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Lessons Learned: Putting the Minimum back in Minimum Viable Product

Democrateyes is democratizing beauty by bringing together experts to help consumers make informed decisions about makeup and skincare products and routines.

At NYU, computer science majors take a senior-level course called Software Engineering. Based on the IEEE curriculum, we're taught the waterfall model of web development. The problem with the waterfall approach, however,  is that you invest massive amounts of time and effort into building a product before ever showing it to customers, and often it fails to live up to the customer’s expectations.  So, I read about agile development and its concept of only building an MVP (Minimally Viable Product), and I vowed not to make the same this mistake.

 “If all you have is a hammer, everything looks like a nail” - Proverb

As CTO of Democrateyes, and a web developer by trade, the fallacy of confirmation bias has been a hard lesson to learn. A MVP looks quite different for a coder and a non-coder. Prior to Democrateyes, my co-founder Rebecca and I built a prototyped product at a weekend hackathon... and then spent the next six months building the beta before showing it to a single customer. By the time we were ready to test the beta, we realized that the product we had built was for the wrong target market, and it would have taken months to rebuild it for our real customers. Although we hadn’t exactly done waterfall development, the result was the same.

For Democrateyes, we vowed to not waste time again. We decided to only build a truly minimal MVP. Rebecca and I attended some talks on prototyping (including a highly recommended talk on index card ideation at NYU-Poly by Josh Wexler). For this product, we spent a long time brainstorming together about what the product should look like before writing any code.  Months before we started in the NYU Summer Launchpad, I heard Lindsey Gray (one of our Launchpad instructors) give a talk on the importance of product validation before diving deep into building. Inspired, we decided to try doing some customer validation before building our idea. We sent out a survey and got 200 responses, validating our hypothesis that customers have frustrations buying cosmetics products. This was great! But after that, we stopped trying to validate our idea and jumped straight into building. We had hammers (coding skills), so it would be minimally viable to just go ahead and build it, right? Wrong!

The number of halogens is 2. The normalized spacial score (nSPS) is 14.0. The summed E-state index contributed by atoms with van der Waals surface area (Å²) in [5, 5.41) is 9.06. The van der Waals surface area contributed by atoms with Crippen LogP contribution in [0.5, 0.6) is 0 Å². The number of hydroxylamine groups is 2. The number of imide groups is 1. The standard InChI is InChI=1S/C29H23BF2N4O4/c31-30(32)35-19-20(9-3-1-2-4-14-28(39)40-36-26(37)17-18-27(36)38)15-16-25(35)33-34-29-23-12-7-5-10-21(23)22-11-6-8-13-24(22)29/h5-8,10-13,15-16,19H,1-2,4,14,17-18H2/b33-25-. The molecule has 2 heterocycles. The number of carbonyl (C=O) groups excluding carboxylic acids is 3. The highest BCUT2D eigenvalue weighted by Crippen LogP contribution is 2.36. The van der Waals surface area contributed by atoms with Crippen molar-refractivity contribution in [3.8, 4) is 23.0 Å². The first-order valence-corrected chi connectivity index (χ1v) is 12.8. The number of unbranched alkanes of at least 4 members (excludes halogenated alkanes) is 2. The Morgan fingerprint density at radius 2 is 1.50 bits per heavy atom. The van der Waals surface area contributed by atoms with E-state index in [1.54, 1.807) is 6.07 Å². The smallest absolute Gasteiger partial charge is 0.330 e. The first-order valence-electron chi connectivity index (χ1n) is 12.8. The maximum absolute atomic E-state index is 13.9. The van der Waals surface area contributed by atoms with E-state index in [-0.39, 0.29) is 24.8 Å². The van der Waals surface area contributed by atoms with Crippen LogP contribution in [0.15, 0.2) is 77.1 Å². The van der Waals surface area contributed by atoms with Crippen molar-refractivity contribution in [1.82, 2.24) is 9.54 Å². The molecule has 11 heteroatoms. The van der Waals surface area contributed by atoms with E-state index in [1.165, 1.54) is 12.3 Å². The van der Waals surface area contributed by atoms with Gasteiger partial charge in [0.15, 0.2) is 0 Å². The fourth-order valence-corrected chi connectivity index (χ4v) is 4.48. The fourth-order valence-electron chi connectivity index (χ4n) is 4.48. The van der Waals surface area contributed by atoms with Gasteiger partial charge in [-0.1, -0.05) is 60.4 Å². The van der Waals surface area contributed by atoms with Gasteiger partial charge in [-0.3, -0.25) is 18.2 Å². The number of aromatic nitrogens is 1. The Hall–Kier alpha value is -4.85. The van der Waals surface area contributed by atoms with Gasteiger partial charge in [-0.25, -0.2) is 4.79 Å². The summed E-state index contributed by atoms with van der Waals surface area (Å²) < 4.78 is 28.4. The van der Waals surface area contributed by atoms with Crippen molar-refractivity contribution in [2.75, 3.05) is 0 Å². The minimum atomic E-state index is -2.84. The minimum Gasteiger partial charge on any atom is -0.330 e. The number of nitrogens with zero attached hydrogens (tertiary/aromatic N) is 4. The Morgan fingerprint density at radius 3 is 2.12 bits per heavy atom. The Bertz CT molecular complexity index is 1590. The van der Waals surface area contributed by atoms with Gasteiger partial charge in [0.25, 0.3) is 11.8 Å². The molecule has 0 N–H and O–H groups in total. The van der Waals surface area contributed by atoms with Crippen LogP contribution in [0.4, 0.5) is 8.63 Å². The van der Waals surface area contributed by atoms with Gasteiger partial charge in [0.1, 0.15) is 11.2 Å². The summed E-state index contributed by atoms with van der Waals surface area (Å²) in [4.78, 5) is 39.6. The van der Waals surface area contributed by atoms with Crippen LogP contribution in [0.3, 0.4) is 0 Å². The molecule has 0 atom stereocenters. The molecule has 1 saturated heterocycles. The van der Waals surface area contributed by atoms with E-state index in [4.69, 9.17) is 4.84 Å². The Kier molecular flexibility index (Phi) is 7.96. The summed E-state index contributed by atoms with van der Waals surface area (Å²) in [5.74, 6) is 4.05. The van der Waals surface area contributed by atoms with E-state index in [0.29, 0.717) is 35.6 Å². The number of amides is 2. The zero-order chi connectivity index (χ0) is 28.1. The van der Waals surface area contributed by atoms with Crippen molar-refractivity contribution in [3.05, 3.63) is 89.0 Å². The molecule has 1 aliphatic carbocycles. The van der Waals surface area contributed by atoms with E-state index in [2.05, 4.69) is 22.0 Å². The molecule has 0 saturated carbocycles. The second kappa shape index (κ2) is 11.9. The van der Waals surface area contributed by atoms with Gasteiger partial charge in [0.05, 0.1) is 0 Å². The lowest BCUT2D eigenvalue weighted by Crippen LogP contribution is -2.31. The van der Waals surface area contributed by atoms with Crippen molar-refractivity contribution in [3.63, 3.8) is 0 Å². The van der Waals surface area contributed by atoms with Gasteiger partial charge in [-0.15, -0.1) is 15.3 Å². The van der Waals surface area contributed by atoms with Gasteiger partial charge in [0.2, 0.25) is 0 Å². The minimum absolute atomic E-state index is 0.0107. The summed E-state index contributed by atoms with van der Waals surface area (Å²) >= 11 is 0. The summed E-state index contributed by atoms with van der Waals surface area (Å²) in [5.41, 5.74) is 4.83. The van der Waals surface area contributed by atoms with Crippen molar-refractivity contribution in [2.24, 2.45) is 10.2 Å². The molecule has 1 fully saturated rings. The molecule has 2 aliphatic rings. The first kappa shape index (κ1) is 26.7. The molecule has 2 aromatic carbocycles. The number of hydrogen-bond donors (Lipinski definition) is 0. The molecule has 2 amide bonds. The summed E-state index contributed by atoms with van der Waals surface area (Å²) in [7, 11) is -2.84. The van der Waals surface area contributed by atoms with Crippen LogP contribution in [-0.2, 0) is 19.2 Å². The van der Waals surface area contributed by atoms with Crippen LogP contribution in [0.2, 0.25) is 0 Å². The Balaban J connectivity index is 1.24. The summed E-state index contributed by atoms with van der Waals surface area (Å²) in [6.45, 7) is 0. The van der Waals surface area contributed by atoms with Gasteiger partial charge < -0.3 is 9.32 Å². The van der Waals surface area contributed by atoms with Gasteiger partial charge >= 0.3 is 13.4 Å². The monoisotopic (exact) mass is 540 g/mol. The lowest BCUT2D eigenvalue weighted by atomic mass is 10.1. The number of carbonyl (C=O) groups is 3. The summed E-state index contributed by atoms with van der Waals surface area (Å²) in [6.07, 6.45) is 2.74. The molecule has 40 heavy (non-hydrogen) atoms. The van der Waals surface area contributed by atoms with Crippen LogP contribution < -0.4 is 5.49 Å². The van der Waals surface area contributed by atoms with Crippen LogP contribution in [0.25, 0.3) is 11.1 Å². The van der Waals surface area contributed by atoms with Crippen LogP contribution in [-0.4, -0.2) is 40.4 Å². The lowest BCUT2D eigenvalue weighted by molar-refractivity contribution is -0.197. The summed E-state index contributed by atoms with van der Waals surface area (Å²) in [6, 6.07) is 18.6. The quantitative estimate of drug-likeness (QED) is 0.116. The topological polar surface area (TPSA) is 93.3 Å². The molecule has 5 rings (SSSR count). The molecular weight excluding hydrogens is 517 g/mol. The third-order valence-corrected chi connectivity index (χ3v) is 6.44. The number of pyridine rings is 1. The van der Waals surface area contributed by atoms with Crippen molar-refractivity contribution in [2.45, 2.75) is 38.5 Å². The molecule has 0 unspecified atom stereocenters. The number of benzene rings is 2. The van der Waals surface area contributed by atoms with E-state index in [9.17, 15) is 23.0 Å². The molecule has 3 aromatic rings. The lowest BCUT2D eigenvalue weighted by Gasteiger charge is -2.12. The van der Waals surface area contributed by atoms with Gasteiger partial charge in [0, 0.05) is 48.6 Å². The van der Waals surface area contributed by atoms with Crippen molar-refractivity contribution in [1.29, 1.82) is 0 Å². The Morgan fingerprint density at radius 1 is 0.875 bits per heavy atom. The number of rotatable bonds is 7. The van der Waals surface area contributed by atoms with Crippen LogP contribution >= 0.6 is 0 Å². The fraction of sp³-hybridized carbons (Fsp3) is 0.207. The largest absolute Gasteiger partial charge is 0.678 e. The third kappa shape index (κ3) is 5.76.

Rather than continuing to validate product-market fit, we switched gears to validating whether our product looked and worked right. We thought we were being agile by iterating on the product design itself, starting with paper prototypes and high-fidelity mockups using InVision and getting feedback on the UX before coding. Then we made our critical mistake. We spent the next 6 weeks holed up coding our “sorta-minimal” (but actually fully-functional) MVP. Because if we don’t unit test it, it must just be a prototype, right? Right??

We ended up pitching our "MVP" in the final round of NYU-Poly’s Innovention Competition, but didn’t win. We had a fully functional prototype, what gives? The problem was that we had built a great product, just not necessarily the right product.

During our first week at NYU's Summer Launchpad we were encouraged to conduct 15 customer development interviews. We found from our interviews that the product we’d built, a personalized makeup review site, wasn’t something that people were interested in and have transitioned accordingly. We’re now five weeks into the program, and I haven’t written a single line of code since we started. What I’ve learned is that the lean startup methodology isn’t about making a small product -- it’s about learning. So programmers, heed my advice: put away your IDE and take out your notebook. You have customers to talk to!

This post is part of the Lessons Learned series featuring NYU entrepreneurs’ first-hand accounts of challenges faced in starting a business and the lessons learned along the way.

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